This would help bring the load back to both masts and give the forks some degree of freedom within the tubes for maneuvering. Therefore you don't have to worry about sliding around on the machine base and contacting the sheet metal with the vertical section of the forks. Could also chain the machine to the carrier making sure it doesn't slip or tip. And, as said earlier-- one lift could be the driver with this carrier in place since it pushes against the other lift instead of the machine.

    If both machines have the forks inside the carrier tubes and are fully capable of lifting the load-- how could they tip over unless the forks slide so far out of the carrier that the load is no longer within the rating zone(within 24"(I'd keep within 6") out from vertical of fork).

    And, once on the ground-- the carrier would make it easy to skate as well.

    Wouldn't this also greatly improve the safety of the lift?

    Thoughts?

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  13. #30
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    Quote Originally Posted by danil View Post
    cradle-2.jpg
    A model of the cradle/carrier earlier proposed; I'd put this carrier between the lifts. It was drawn as .375x3x8" tubing 103" long with 30" spacer stabilizers(3)between the 2 long members.

    This would help bring the load back to both masts and give the forks some degree of freedom within the tubes for maneuvering. Therefore you don't have to worry about sliding around on the machine base and contacting the sheet metal with the vertical section of the forks. Could also chain the machine to the carrier making sure it doesn't slip or tip. And, as said earlier-- one lift could be the driver with this carrier in place since it pushes against the other lift instead of the machine.

    If both machines have the forks inside the carrier tubes and are fully capable of lifting the load-- how could they tip over unless the forks slide so far out of the carrier that the load is no longer within the rating zone(within 24"(I'd keep within 6") out from vertical of fork).

    And, once on the ground-- the carrier would make it easy to skate as well.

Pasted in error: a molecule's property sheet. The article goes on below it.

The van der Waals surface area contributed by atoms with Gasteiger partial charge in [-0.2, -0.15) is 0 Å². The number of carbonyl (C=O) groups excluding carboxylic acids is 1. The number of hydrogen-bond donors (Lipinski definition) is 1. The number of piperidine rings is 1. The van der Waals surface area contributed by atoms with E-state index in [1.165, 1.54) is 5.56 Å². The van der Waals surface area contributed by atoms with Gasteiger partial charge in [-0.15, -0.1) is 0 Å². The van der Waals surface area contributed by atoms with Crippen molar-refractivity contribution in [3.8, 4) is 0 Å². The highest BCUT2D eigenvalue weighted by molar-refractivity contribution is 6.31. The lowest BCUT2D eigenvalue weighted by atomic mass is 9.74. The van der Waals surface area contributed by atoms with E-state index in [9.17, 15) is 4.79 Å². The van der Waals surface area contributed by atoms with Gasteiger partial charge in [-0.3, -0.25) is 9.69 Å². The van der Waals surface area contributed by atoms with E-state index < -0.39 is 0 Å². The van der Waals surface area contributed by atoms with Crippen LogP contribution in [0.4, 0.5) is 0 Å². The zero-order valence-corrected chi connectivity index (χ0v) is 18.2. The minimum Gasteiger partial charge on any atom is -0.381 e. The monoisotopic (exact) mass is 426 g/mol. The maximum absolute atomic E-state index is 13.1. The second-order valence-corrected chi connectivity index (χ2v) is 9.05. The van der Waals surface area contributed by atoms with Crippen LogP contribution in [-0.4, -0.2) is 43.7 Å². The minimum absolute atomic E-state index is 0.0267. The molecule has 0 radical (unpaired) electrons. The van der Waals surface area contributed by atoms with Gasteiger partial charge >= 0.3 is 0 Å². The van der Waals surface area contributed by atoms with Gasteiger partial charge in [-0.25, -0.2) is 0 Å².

Wouldn't this also greatly improve the safety of the lift?

    Thoughts?
    I have had thoughts of a similar setup. The cross members are a plus. For a strait lift and lower off of a truck that would be pretty safe. Both lifts still have to stay together. There's not enough free movement to travel. Bottom line for me is that one machine lifting is enough to think about without adding a second machine. Try to avoid the balancing acts of two lifts.

  14. #31
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    Heres a few pictures of my UNSAFE HACK SHIT LIFT at the farm. I didnít want anyone helping me (in case something went wrong) so I ran both machines. I let the mill hang over the trailer for a few minutes before moving it out of the way. The BH rated lift is 4000lbs & the fork truck is rated at 5000lbs.

    The K&T 3CH with the HD vertical head and vises tip the scale just over 8000lbs. Both machines picked it up on the tips of the forks with no problem. I didnít want to use the little BH but itís all I had. Once it was on the ground the old Clark was able to pick it up and drive it in to the building. We moved a 15k Cincinnati grinder around the bossís shop a few times with two 8k fork trucks side by side.

    I think youíre good to go and have plenty of head room with both fork trucks. When lifting it off the trailer, be sure to set the parking brake and block the tires front & back so nothing moves around on ya. You canít see it in the pic. but the BH boom is extended all the out and the bucket is in a 2í hole.
    Attached Thumbnails Attached Thumbnails a404e1ef-ff22-4981-a002-9e4b81ccd6cf.jpg   9f72c23a-5a47-4573-aa86-02556e0c74e6.jpg   336768bd-626e-4eac-80a7-bf7ad7cb558f.jpg